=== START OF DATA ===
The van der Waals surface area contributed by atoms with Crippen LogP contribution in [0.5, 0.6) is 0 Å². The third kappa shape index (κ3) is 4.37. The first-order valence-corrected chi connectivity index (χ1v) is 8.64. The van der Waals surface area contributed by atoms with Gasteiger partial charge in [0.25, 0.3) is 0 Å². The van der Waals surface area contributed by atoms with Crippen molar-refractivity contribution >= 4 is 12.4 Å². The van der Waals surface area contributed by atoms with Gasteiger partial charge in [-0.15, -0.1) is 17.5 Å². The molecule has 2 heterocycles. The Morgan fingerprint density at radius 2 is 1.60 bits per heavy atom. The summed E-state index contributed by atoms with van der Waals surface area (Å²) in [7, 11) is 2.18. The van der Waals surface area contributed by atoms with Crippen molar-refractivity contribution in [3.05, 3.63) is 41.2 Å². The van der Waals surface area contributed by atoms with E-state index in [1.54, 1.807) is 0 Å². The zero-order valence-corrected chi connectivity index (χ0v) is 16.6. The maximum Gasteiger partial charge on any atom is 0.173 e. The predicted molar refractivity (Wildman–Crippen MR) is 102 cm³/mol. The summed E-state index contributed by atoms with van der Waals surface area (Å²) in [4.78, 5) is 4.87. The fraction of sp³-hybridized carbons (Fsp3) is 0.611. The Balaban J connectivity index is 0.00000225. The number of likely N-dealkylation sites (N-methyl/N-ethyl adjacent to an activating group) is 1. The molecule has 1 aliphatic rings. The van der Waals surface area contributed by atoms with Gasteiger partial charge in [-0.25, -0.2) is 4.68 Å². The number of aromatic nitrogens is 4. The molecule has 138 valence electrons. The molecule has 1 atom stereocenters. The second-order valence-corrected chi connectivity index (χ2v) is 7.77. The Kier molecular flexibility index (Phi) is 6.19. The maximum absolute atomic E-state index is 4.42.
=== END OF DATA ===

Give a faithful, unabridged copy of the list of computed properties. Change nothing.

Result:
The van der Waals surface area contributed by atoms with Crippen LogP contribution in [0.5, 0.6) is 0 Å². The third kappa shape index (κ3) is 4.37. The first-order valence-corrected chi connectivity index (χ1v) is 8.64. The van der Waals surface area contributed by atoms with Gasteiger partial charge in [0.25, 0.3) is 0 Å². The van der Waals surface area contributed by atoms with Crippen molar-refractivity contribution >= 4 is 12.4 Å². The van der Waals surface area contributed by atoms with Gasteiger partial charge in [-0.15, -0.1) is 17.5 Å². The molecule has 2 heterocycles. The Morgan fingerprint density at radius 2 is 1.60 bits per heavy atom. The summed E-state index contributed by atoms with van der Waals surface area (Å²) in [7, 11) is 2.18. The van der Waals surface area contributed by atoms with Crippen molar-refractivity contribution in [3.05, 3.63) is 41.2 Å². The van der Waals surface area contributed by atoms with E-state index in [1.54, 1.807) is 0 Å². The zero-order valence-corrected chi connectivity index (χ0v) is 16.6. The maximum Gasteiger partial charge on any atom is 0.173 e. The predicted molar refractivity (Wildman–Crippen MR) is 102 cm³/mol. The summed E-state index contributed by atoms with van der Waals surface area (Å²) in [4.78, 5) is 4.87. The fraction of sp³-hybridized carbons (Fsp3) is 0.611. The Balaban J connectivity index is 0.00000225. The number of likely N-dealkylation sites (N-methyl/N-ethyl adjacent to an activating group) is 1. The molecule has 1 aliphatic rings. The van der Waals surface area contributed by atoms with Gasteiger partial charge in [-0.25, -0.2) is 4.68 Å². The number of aromatic nitrogens is 4. The molecule has 138 valence electrons. The molecule has 1 atom stereocenters. The second-order valence-corrected chi connectivity index (χ2v) is 7.77. The Kier molecular flexibility index (Phi) is 6.19. The maximum absolute atomic E-state index is 4.42.